New Year's Traditions


By Ama Larsen, Faculty Member, Online Bachelor of Social Work Program, Spring Arbor University

It’s a new year with more possibilities and inspirations. I brought in my new year celebrating with friends from church and family. We ate, laughed, and painted on small canvases our hopes for the new year. Initially, I started painting a happy face but was unable to finish as a result of a takeover by my three-year-old daughter.


A Closer Look at Traditions

There are different ways individuals from various cultures celebrate a fresh start to the year. In the United States, many go to church to pray, invite the guidance of God into their lives, and find fellowship with one another. Others have private parties, and some gather at Times Square in New York to watch the ball drop.

The ball drop tradition began in 1907, as the New York Times headquarters was originally in the One Times Square building and the second tallest building in New York City. The first ball drop event was created to draw attention, celebrate the headquarters of the New York Times, as well as the newly developed Times Square area-known then as Longacre Square. This new years tradition has since continued and people from all over the world attend the ball drop to ring in the new year.

In Eastern Europe in Greece, residents hang onions on doors of their home as a sign of health, fertility, and long life. The onion for the Greeks capsulized these important elements due to the need for the onion to sprout roots when isolated and unused. Hanging onions outside of the door was to remind household members to experience personal growth in the new year.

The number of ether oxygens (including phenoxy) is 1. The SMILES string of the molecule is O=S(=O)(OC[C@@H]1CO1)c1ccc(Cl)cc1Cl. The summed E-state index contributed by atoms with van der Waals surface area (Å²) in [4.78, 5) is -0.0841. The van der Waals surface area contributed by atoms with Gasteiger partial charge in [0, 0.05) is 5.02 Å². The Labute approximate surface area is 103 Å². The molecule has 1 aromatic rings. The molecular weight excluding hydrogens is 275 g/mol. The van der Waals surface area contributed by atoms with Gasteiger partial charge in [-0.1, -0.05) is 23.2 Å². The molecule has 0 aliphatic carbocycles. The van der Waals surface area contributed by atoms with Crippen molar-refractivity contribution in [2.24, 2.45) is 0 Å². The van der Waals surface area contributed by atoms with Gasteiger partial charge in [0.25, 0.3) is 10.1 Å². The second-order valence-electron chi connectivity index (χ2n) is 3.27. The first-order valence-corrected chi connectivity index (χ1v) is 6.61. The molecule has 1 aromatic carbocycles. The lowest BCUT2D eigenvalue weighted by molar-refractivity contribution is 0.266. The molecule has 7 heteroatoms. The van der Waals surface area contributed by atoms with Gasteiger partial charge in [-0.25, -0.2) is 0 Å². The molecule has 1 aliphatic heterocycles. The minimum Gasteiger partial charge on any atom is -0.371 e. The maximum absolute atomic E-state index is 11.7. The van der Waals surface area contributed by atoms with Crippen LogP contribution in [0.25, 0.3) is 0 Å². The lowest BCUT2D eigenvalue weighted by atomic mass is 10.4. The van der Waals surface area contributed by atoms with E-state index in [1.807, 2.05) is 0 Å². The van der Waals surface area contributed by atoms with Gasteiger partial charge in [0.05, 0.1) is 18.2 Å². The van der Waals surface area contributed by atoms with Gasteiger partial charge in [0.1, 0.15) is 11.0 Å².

Old Ways, New Paths

Social work is a humbling career that focuses on elevating others. As many are inspired to walk a new path during this time of year, social workers remain pivotal in helping individuals, families, and communities make lasting changes.

Spring Arbor University’s online BSW program helps students develop the essential skillset needed to make a meaningful connection to others and help them change the course of their lives. If you are looking for a way to kickstart the new year and are passionate about helping others, consider becoming a social worker.

In light of new years traditions, let’s take time to celebrate and elevate others, as well as ourselves. The Greek tradition of hanging onions outside of doors to usher in the new year reminds us to grow new roots, meet new people, and have higher expectations for ourselves with tangible goals to achieve them.

From our caring community at Spring Arbor to yours— I pray this year is filled with many blessings of love, peace, and strength.


Balldrop. (n.d.). Time Square ball drop. History of the ball drop in Times Square. Retrieved from
Greek Boston. (n.d.). The Greek new year’s tradition of hanging onions on doors. Retrieved from